Children kept warm with welfare agency donation

Pine Tree Quilters Donation 2  TBW Newsgroup
TREASURED SUPPORT: ac.care foster care placement support worker Emily Wastell with Kaye Dalgarno and members of the Pine Tree Quilters during the recent handover of 30 hand-made quilts to be donated to children in state care on the Limestone Coast

MEMBERS of Mount Gambier’s Pine Tree Quilters were saddened when they learnt children on the Limestone Coast taken into state care often had no possessions other than the clothes they were wearing at the time.

Inspired to use their creative skills to make a difference, they have helped turn the trend around in a touching way by making more than 300 quilts over the past five years, which have been donated to ac.care staff to give to children.

“All the children placed by ac.care with foster carers or in residential care homes are given one of the donated quilts, which become their own and stay with them, wherever they go,” ac.care foster care placement support worker Michael King said.

“Depending on the age of the child, we always look through the donated quilts to find a match when we place a child.”

ac.care is also supported by Mount Gambier Quilting Grannies with valued ongoing donations of quilts to support children in care on the Limestone Coast.

Quilt Label  TBW Newsgroup
CHERISHED ITEM: Quilts donated by the Pine Tree Quilters feature personalised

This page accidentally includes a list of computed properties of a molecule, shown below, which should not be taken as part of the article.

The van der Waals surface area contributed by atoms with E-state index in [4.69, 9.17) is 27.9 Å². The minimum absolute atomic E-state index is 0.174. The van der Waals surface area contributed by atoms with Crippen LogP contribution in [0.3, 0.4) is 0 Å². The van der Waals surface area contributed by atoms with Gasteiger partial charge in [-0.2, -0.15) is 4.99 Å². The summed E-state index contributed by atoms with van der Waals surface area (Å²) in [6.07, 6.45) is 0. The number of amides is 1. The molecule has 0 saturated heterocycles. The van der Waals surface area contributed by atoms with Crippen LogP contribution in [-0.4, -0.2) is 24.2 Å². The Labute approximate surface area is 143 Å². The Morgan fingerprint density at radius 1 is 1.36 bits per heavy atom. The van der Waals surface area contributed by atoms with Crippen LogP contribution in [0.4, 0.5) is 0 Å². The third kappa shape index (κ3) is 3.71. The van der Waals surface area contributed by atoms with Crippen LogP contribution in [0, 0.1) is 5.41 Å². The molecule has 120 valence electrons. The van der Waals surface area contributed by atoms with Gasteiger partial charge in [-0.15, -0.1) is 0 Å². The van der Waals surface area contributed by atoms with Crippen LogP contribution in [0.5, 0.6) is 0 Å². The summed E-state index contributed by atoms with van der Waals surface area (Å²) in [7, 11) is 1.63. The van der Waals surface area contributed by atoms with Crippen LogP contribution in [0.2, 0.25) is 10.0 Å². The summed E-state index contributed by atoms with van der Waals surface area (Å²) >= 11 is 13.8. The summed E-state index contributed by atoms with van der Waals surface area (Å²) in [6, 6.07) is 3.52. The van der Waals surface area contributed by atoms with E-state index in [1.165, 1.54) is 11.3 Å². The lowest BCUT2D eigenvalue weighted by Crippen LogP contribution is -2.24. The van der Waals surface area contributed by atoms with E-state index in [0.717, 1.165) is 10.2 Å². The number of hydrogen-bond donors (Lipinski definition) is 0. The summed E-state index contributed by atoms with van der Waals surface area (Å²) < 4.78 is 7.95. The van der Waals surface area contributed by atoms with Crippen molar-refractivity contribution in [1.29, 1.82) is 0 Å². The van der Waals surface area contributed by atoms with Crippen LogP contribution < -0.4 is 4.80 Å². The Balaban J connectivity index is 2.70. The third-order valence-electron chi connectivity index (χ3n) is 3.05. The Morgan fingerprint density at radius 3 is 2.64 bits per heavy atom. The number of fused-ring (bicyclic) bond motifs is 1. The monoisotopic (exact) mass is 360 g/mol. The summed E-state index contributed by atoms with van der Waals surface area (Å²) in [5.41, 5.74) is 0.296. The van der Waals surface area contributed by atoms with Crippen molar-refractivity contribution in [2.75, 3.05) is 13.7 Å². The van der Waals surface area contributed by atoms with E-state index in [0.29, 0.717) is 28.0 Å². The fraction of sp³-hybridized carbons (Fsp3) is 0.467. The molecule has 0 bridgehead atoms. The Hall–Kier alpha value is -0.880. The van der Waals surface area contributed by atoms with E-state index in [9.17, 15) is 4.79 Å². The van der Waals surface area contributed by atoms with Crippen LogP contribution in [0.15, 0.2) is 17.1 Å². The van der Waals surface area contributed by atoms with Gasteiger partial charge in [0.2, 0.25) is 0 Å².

labels and stay with children regardless of whether they move between placements or remain in a long-term foster care arrangement.

The Pine Tree Quilters recently delivered a diverse selection of another 30 bright quilts to the regional social welfare agency, featuring fabric emblazoned with images of dinosaurs, unicorns and other creatures suitable for younger children and others suitable for older children.

“It is lovely to hear the stories of how much the quilts mean in children’s lives, such as one little boy who would only talk while cuddling his quilt,” project coordinator Kaye Dalgarno said.

“We have heard of adults using the images on the quilts to play eye spy with a child to help them become settled at bedtime and the quilt can add to their sense of belonging in a home.”

Quilter Sandra Rae said it was heartbreaking to hear that for some children, the quilt was their first possession.

She has used fabric and wadding donated by a Mount Gambier business and from individuals to create many of the quilts.

A label is added to each quilt with room for the addition of a child’s name.

Ms Rae said each quilt was a “community effort”, with different women involved in various stages of the creation.

“We started this as a one-off project and then realised how needed it was and have just continued for five years,” Pine Tree Quilters president Julie Ricketts said.

“One day we hope the staff at ac.care will call to say they do not need any more quilts as no more children are going into care, but sadly we realise that is probably never going to happen.”

The quilts are valued at over $150 each when materials, including the wool wadding inside each quilt and labour are taken into consideration.

The quilters have also made donations for the Ryder Cheshire Foundation, Royal Flying Doctor Service and Riding for the Disabled and worked with other groups to teach skills during the creation.

Pine Tree Quilters has around 40 members and meets on the first and third Wednesday evening and first and third Thursday morning of each month at the trotting clubrooms at the Mount Gambier Showgrounds, with new members always welcome, regardless of quilting experience.

Contact Ms Dalgarno on 0409 212 684 to become involved with the club or making quilts.

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